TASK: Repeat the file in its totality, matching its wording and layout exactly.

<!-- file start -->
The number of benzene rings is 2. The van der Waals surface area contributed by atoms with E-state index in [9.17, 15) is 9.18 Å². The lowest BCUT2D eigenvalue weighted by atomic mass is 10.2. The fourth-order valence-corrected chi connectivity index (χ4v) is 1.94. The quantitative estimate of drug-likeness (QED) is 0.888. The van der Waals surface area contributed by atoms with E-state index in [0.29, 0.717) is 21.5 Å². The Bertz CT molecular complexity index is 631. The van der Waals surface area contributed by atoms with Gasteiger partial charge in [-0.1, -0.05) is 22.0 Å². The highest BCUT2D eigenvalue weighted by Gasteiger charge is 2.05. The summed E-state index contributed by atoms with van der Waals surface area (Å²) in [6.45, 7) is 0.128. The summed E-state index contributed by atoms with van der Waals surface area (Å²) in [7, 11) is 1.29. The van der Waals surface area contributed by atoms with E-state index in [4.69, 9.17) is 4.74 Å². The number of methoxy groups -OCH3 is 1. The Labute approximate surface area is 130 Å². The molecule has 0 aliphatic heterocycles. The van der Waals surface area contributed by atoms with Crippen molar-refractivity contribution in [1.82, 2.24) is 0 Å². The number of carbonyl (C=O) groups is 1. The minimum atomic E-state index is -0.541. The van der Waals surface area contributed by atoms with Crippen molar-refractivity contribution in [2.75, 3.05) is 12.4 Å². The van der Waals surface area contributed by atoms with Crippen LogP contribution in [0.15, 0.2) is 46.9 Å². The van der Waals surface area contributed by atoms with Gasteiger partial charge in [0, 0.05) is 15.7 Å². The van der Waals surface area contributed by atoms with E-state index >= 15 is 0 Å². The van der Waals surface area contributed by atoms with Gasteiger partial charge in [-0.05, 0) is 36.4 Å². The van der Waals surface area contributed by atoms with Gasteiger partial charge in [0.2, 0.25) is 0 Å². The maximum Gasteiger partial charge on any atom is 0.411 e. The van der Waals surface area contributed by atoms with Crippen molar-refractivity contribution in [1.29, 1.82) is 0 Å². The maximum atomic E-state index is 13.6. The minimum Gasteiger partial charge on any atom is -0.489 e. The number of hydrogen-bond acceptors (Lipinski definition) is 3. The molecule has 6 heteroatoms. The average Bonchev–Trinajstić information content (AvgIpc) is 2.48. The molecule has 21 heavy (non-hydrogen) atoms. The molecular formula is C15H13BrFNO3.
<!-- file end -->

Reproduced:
The number of benzene rings is 2. The van der Waals surface area contributed by atoms with E-state index in [9.17, 15) is 9.18 Å². The lowest BCUT2D eigenvalue weighted by atomic mass is 10.2. The fourth-order valence-corrected chi connectivity index (χ4v) is 1.94. The quantitative estimate of drug-likeness (QED) is 0.888. The van der Waals surface area contributed by atoms with E-state index in [0.29, 0.717) is 21.5 Å². The Bertz CT molecular complexity index is 631. The van der Waals surface area contributed by atoms with Gasteiger partial charge in [-0.1, -0.05) is 22.0 Å². The highest BCUT2D eigenvalue weighted by Gasteiger charge is 2.05. The summed E-state index contributed by atoms with van der Waals surface area (Å²) in [6.45, 7) is 0.128. The summed E-state index contributed by atoms with van der Waals surface area (Å²) in [7, 11) is 1.29. The van der Waals surface area contributed by atoms with E-state index in [4.69, 9.17) is 4.74 Å². The number of methoxy groups -OCH3 is 1. The Labute approximate surface area is 130 Å². The molecule has 0 aliphatic heterocycles. The van der Waals surface area contributed by atoms with Crippen molar-refractivity contribution in [1.82, 2.24) is 0 Å². The number of carbonyl (C=O) groups is 1. The minimum atomic E-state index is -0.541. The van der Waals surface area contributed by atoms with Crippen molar-refractivity contribution in [2.75, 3.05) is 12.4 Å². The van der Waals surface area contributed by atoms with Crippen LogP contribution in [0.15, 0.2) is 46.9 Å². The van der Waals surface area contributed by atoms with Gasteiger partial charge in [0, 0.05) is 15.7 Å². The van der Waals surface area contributed by atoms with E-state index >= 15 is 0 Å². The van der Waals surface area contributed by atoms with Gasteiger partial charge in [-0.05, 0) is 36.4 Å². The van der Waals surface area contributed by atoms with Gasteiger partial charge in [0.2, 0.25) is 0 Å². The maximum Gasteiger partial charge on any atom is 0.411 e. The van der Waals surface area contributed by atoms with Crippen molar-refractivity contribution in [1.29, 1.82) is 0 Å². The maximum atomic E-state index is 13.6. The minimum Gasteiger partial charge on any atom is -0.489 e. The number of hydrogen-bond acceptors (Lipinski definition) is 3. The molecule has 6 heteroatoms. The average Bonchev–Trinajstić information content (AvgIpc) is 2.48. The molecule has 21 heavy (non-hydrogen) atoms. The molecular formula is C15H13BrFNO3.